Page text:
3 ways a good digital presence can get you a job

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First off, what is digital presence?

A few years back, digital presence was something that applied only to businesses or corporate entities. It mainly meant having a website and advertising online. Nowadays, with the rise of many online channels and social media, the term now also extends to individuals and how they conduct themselves online.

Digital presence means your reputation online. It takes into account your “digital footprint” (everything about you on the Internet) which includes:

  • Your profile on Facebook, LinkedIn, Twitter, Instagram, and other sites.
  • All your posts expressed through a blog, comments on forums, or things that you “like” on Facebook or Twitter, as well as the links that you share.
  • Anything written about you online.
  • Photographs or videos of you that you or someone else posted online.

Why do you need to have a digital presence?

Most employers conduct research on prospective employees. When they search online, HR experts find it suspicious when an applicant doesn’t have digital presence. It may be a sign that the person is a technophobe, or worse, that he or she is hiding something. With the pervasive use of technology in the workplace, an applicant may not be deemed a good fit if he or she does not like computers and online tools.

Also, many headhunters constantly search through hundreds of LinkedIn profiles for possible recruits for various fields. If you don’t have a digital presence, you may be missing out on great career opportunities.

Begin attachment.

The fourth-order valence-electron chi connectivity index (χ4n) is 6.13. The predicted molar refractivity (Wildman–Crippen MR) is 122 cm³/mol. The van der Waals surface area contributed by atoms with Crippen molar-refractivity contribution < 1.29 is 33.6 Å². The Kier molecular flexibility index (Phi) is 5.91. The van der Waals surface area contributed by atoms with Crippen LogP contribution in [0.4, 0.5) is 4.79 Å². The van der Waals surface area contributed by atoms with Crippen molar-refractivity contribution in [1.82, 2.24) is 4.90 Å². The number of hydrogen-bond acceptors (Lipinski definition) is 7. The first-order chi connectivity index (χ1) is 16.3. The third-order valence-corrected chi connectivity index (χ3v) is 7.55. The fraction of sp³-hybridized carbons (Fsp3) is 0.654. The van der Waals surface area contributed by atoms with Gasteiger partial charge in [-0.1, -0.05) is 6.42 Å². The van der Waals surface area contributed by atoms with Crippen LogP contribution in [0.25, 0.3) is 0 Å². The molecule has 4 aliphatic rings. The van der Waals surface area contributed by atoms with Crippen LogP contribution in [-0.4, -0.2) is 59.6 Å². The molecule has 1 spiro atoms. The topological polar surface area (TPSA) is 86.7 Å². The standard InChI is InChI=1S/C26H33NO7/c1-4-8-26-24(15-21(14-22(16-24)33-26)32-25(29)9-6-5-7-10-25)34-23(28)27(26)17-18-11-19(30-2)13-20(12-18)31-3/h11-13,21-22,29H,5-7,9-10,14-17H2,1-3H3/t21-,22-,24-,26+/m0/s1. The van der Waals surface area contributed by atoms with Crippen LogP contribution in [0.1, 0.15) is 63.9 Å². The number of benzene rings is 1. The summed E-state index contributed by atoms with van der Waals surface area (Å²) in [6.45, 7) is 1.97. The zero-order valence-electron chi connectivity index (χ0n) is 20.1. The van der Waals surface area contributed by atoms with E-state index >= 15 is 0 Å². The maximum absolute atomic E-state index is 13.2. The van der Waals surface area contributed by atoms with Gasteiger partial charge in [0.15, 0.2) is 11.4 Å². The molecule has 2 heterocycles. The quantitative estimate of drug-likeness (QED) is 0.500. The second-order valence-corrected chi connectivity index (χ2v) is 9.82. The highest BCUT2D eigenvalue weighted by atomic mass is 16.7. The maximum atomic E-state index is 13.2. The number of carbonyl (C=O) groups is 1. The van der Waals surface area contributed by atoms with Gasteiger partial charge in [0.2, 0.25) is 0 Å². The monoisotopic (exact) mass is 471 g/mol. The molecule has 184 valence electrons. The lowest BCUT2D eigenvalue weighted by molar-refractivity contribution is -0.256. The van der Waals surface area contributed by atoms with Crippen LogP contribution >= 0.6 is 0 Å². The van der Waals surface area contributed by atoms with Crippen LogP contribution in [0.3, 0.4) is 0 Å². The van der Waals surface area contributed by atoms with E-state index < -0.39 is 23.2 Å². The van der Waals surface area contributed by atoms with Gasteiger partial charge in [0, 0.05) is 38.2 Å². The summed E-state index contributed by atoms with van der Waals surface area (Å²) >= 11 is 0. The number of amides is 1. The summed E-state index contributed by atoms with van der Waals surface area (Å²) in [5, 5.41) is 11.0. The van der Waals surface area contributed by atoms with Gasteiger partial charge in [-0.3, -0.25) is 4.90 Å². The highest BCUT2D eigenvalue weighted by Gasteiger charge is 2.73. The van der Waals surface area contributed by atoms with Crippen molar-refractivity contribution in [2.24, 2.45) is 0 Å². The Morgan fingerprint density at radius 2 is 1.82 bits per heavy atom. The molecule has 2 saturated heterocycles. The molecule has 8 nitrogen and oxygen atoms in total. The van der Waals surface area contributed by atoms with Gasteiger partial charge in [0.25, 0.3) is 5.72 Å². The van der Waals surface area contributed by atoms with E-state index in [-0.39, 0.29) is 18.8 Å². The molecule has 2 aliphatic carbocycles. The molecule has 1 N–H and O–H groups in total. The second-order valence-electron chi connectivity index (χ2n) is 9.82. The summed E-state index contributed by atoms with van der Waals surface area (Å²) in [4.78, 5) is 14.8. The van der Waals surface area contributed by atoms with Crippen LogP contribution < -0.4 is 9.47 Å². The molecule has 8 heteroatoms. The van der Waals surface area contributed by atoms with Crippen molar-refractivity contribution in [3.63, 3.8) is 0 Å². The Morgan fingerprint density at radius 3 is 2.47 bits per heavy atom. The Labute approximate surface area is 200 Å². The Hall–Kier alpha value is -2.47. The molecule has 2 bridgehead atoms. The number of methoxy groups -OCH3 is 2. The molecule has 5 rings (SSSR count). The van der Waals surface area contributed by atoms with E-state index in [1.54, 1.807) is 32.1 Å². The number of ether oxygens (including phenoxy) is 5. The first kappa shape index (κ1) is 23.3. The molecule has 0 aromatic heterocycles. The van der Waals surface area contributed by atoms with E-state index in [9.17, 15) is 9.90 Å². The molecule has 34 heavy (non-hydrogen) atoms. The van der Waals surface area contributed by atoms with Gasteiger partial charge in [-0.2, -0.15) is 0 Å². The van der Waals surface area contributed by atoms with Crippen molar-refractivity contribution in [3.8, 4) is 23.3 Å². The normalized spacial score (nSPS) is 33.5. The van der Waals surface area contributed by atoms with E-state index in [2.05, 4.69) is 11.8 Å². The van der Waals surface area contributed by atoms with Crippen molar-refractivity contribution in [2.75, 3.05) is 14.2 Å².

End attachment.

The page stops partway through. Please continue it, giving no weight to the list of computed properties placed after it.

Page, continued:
How can a good digital presence help your career?

  1. Establishing authority
    Building a good digital presence is important especially for experienced professionals who are starting from scratch in their careers in Canada. It could be an effective way of displaying expertise in your field while you are still trying to build your Canadian experience. How do you do it? One way is by publishing and curating content. You can write a blog, post tips and links to professional literature, or post on professional forums.

    Just like in real life, building a credible reputation requires sharing smart, thoughtful, respectful, and accurate information. Never engage in flaming (hostile and insulting interaction between Internet users involving the use of profanity) or trolling (posting inflammatory, off-topic messages to incite anger).

  2. Networking/building relationships
    Your virtual connections can become real-life connections in the professional world. You can network with others by having a LinkedIn profile, joining Facebook groups, and “following” people, organizations or companies in your field on Twitter. Being active online also keeps you informed about job openings, job fairs, and seminars that can help you stay up to date with developments in your field.

    Sustain your connections by keeping constantly involved. You can share helpful content, answer questions, and retweet or re-post relevant information to share to your colleagues or help promote their events or causes.

  3. Deciding factor
    It can be hard to convey your passion and commitment (and many other abstract qualities besides) in your resume. Having an active digital presence that shows your involvement in your field or commitment to relevant causes can be the deciding factor that gets you the job. Employers will be able to see this from a carefully crafted and detailed profile on LinkedIn, a well-written blog post, or from Tweets or Facebook posts that provide links to helpful resources, among others.

Moving forward

Experts say that digital presence will replace the resume in 10 years (5 reasons why your online presence will replace your resume in 10 years, Dan Schawbel, Forbes Magazine). So if you haven’t ventured online, it’s not too late to start. Creating a LinkedIn profile or signing up for Facebook only takes minutes. What you need to take time on is building a good online image which comes with posting responsibly and practicing proper netiquette.

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Community Resources

Learn more about Professional (or personal) Learning Networks and how to build yours from the article What’s a PLN and why do you need it?

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